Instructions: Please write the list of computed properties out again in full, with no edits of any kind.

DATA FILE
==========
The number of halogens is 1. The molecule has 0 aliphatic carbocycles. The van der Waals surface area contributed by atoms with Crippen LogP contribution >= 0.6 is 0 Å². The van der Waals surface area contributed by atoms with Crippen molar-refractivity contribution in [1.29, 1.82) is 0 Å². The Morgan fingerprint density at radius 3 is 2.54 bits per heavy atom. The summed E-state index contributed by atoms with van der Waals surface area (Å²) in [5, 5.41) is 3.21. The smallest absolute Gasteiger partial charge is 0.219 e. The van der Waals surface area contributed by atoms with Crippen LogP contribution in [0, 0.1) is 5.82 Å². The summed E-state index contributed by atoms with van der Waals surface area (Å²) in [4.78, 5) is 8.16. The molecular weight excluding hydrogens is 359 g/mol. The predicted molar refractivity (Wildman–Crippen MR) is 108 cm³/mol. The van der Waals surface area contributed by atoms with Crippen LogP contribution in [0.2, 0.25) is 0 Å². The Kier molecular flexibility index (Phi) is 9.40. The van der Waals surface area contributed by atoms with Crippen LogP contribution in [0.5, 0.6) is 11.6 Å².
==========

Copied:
The number of halogens is 1. The molecule has 0 aliphatic carbocycles. The van der Waals surface area contributed by atoms with Crippen LogP contribution >= 0.6 is 0 Å². The van der Waals surface area contributed by atoms with Crippen molar-refractivity contribution in [1.29, 1.82) is 0 Å². The Morgan fingerprint density at radius 3 is 2.54 bits per heavy atom. The summed E-state index contributed by atoms with van der Waals surface area (Å²) in [5, 5.41) is 3.21. The smallest absolute Gasteiger partial charge is 0.219 e. The van der Waals surface area contributed by atoms with Crippen LogP contribution in [0, 0.1) is 5.82 Å². The summed E-state index contributed by atoms with van der Waals surface area (Å²) in [4.78, 5) is 8.16. The molecular weight excluding hydrogens is 359 g/mol. The predicted molar refractivity (Wildman–Crippen MR) is 108 cm³/mol. The van der Waals surface area contributed by atoms with Crippen LogP contribution in [0.2, 0.25) is 0 Å². The Kier molecular flexibility index (Phi) is 9.40. The van der Waals surface area contributed by atoms with Crippen LogP contribution in [0.5, 0.6) is 11.6 Å².